Father and son fatally stab man during cocaine deal in fight over $8By Mason White 12:55 PM December 19, 2014
|Bag of cocaine illustration|
By: Feng Qian
A father and son were arrested, charged and convicted in connection with the fatal stabbing of a man who purchased illegal drugs, prosecutors in New York said.
Brooklyn District Attorney Ken Thompson announced that a 46-year-old Brooklyn man has been sentenced to 12 years in prison, following his conviction on charges of first-degree manslaughter for beating and stabbing to death a 39-year-old man in East Williamsburg.
The defendant’s 21-year-old son pleaded guilty to assault for his part in the attack.
“A man is dead and a father and son are headed to prison, all because of a fight over eight dollars. This defendant showed a callous disregard for life when he fatally stabbed the victim – who had already been knocked to the ground. He must now pay for his crime,” District Attorney Thompson said.
The District Attorney said that the defendant, Rafael Vargas, 46, of 73 Nostrand Avenue in Bedford-Stuyvesant, was sentenced by Brooklyn Supreme Court Justice Vincent Del Giudice, to a term of 12 years in prison and five years of post-release supervision.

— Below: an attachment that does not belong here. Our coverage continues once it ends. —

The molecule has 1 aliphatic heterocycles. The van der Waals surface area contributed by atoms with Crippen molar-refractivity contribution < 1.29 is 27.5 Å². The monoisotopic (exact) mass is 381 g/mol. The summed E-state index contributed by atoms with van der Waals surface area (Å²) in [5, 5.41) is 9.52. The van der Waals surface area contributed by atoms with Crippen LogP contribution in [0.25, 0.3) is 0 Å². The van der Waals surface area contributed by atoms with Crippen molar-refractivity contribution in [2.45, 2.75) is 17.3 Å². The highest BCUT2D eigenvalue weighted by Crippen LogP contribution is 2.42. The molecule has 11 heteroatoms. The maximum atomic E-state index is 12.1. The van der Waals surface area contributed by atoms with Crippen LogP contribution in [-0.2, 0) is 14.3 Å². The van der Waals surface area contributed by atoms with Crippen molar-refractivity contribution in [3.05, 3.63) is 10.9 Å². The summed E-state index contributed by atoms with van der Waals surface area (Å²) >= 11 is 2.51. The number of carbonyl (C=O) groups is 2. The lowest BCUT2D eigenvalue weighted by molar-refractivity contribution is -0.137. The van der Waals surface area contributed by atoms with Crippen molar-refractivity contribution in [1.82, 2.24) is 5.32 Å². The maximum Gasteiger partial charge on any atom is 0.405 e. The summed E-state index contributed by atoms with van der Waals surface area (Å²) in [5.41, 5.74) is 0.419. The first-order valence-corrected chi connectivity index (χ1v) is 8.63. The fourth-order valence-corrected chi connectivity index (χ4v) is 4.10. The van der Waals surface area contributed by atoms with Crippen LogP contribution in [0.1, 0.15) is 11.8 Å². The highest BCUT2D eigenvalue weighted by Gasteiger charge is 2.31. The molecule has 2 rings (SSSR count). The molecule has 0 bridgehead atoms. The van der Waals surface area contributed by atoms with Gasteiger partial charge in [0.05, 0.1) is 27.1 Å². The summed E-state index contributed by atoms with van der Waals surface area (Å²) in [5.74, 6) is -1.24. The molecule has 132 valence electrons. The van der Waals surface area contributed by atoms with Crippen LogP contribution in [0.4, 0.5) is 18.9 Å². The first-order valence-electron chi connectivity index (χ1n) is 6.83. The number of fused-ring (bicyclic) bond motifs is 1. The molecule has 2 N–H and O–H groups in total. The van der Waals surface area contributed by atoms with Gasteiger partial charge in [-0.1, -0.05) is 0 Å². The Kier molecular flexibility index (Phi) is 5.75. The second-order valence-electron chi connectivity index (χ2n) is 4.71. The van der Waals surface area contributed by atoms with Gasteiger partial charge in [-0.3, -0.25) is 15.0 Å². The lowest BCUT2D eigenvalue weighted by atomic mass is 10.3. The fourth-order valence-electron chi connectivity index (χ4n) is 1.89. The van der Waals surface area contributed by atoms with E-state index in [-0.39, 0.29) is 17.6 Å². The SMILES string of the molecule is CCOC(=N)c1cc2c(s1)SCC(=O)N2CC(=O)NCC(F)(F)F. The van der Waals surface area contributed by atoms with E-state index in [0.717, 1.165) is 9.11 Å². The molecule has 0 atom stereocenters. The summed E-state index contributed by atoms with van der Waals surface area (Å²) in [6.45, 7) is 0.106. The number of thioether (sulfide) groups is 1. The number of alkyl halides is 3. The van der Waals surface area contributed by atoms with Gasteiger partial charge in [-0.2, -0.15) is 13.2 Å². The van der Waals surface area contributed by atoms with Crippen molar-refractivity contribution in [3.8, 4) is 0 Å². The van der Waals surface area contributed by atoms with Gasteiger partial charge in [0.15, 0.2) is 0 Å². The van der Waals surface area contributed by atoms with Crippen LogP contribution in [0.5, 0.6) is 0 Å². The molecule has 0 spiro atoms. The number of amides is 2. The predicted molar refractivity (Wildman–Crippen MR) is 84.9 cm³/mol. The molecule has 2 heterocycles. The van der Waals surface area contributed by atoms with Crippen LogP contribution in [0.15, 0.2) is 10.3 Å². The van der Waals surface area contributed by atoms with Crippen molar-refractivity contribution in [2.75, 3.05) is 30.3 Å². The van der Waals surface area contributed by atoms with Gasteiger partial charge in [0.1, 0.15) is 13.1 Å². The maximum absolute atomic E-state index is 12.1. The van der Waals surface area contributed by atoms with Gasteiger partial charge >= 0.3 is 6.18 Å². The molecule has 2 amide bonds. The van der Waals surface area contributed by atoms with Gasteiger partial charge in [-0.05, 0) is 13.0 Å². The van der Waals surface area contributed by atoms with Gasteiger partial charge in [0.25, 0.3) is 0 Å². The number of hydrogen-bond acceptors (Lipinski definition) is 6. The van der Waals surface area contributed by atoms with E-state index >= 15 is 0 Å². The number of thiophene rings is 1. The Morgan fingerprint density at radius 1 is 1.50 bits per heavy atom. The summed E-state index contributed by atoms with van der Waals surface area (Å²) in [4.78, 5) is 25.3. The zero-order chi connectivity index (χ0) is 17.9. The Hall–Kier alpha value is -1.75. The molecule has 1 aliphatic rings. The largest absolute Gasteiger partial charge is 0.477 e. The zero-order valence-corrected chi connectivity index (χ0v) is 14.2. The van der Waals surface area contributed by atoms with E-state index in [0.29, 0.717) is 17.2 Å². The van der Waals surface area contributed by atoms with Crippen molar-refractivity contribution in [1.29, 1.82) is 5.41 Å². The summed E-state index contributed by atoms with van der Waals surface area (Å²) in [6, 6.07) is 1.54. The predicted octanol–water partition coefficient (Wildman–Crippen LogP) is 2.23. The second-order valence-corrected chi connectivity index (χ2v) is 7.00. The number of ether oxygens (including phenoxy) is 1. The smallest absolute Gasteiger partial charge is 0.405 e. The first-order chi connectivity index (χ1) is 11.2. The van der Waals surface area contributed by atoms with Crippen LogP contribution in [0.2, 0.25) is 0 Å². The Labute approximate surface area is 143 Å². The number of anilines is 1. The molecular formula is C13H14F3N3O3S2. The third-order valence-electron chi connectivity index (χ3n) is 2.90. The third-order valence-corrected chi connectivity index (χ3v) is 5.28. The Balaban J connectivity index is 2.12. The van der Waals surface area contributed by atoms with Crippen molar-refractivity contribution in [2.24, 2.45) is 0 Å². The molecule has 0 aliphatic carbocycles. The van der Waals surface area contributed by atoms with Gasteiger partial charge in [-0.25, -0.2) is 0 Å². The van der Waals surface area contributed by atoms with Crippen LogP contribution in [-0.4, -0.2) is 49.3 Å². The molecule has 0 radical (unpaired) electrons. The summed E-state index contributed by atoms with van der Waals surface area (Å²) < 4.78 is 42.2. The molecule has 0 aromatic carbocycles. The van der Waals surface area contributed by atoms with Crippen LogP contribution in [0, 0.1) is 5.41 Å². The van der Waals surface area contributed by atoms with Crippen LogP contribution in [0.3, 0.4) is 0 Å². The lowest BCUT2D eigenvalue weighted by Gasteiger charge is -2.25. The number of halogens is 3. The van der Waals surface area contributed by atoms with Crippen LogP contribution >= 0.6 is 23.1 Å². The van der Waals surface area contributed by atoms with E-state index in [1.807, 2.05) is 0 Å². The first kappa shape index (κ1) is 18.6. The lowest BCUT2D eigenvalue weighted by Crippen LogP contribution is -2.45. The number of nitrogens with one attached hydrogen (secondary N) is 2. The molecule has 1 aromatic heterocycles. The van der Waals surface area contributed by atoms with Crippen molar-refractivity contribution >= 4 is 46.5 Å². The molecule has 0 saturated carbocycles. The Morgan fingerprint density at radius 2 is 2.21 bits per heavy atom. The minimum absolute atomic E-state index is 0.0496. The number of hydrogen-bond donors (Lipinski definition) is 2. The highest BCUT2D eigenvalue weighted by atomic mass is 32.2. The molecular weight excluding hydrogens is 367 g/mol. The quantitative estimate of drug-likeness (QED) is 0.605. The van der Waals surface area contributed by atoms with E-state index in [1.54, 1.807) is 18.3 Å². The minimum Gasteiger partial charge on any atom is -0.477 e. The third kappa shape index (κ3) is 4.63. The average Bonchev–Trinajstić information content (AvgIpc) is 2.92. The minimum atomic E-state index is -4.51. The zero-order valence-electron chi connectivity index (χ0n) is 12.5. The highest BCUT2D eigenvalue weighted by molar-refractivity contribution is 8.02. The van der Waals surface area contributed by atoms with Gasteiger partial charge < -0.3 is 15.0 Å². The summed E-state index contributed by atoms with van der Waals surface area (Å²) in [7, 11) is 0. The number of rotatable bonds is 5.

The defendant was convicted of first-degree manslaughter last month following a jury trial.
According to the police investigation, at the Cooper Park Houses on Jackson Street, in East Williamsburg, the defendant and his son, Richie Vargas, 22, attacked 39-year-old Anthony Dash.
Richie Vargas was attempting to purchase crack cocaine from an individual. Dash was also present. When Richie Vargas held out $8 dollars, the victim grabbed it, saying that he was “owed” the money.
Richie Vargas then left the area, got his father and went back to confront Dash. He repeatedly punched Dash in the head and body, knocking him to the ground.
Rafael Vargas then pulled out a knife and began slashing at Dash, finally stabbing him in the thigh and cutting Dash’s femoral artery.
He died at Woodhull Hospital Center. Richie Vargas pleaded guilty to first and second-degree assault.